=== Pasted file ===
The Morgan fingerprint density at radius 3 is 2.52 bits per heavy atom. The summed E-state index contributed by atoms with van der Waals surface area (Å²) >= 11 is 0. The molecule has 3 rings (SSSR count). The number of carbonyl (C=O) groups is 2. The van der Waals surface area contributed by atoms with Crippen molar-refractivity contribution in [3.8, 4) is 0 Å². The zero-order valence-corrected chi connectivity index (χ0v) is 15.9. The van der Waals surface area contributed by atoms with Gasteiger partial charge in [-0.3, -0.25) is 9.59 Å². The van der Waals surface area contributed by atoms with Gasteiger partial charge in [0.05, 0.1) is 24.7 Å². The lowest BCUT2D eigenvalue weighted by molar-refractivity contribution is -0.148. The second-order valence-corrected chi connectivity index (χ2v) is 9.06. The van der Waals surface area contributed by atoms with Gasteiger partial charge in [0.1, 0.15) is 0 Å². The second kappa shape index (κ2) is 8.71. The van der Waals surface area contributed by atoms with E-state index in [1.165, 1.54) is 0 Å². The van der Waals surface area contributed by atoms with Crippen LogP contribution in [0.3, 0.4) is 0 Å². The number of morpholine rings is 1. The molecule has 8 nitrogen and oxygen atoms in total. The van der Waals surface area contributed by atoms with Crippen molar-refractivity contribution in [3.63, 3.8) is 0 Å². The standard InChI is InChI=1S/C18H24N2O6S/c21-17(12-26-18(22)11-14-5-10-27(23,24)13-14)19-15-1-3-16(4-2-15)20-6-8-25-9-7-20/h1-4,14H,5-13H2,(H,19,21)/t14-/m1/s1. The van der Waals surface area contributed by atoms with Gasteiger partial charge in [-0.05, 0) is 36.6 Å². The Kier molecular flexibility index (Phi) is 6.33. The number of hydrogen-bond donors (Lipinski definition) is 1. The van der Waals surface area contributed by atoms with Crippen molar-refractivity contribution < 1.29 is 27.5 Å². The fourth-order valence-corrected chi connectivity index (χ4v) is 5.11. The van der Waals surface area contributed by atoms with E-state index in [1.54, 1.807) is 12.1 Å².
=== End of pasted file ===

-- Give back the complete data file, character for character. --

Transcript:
The Morgan fingerprint density at radius 3 is 2.52 bits per heavy atom. The summed E-state index contributed by atoms with van der Waals surface area (Å²) >= 11 is 0. The molecule has 3 rings (SSSR count). The number of carbonyl (C=O) groups is 2. The van der Waals surface area contributed by atoms with Crippen molar-refractivity contribution in [3.8, 4) is 0 Å². The zero-order valence-corrected chi connectivity index (χ0v) is 15.9. The van der Waals surface area contributed by atoms with Gasteiger partial charge in [-0.3, -0.25) is 9.59 Å². The van der Waals surface area contributed by atoms with Gasteiger partial charge in [0.05, 0.1) is 24.7 Å². The lowest BCUT2D eigenvalue weighted by molar-refractivity contribution is -0.148. The second-order valence-corrected chi connectivity index (χ2v) is 9.06. The van der Waals surface area contributed by atoms with Gasteiger partial charge in [0.1, 0.15) is 0 Å². The second kappa shape index (κ2) is 8.71. The van der Waals surface area contributed by atoms with E-state index in [1.165, 1.54) is 0 Å². The van der Waals surface area contributed by atoms with Crippen LogP contribution in [0.3, 0.4) is 0 Å². The number of morpholine rings is 1. The molecule has 8 nitrogen and oxygen atoms in total. The van der Waals surface area contributed by atoms with Crippen molar-refractivity contribution in [3.63, 3.8) is 0 Å². The standard InChI is InChI=1S/C18H24N2O6S/c21-17(12-26-18(22)11-14-5-10-27(23,24)13-14)19-15-1-3-16(4-2-15)20-6-8-25-9-7-20/h1-4,14H,5-13H2,(H,19,21)/t14-/m1/s1. The van der Waals surface area contributed by atoms with Gasteiger partial charge in [-0.05, 0) is 36.6 Å². The Kier molecular flexibility index (Phi) is 6.33. The number of hydrogen-bond donors (Lipinski definition) is 1. The van der Waals surface area contributed by atoms with Crippen molar-refractivity contribution < 1.29 is 27.5 Å². The fourth-order valence-corrected chi connectivity index (χ4v) is 5.11. The van der Waals surface area contributed by atoms with E-state index in [1.54, 1.807) is 12.1 Å².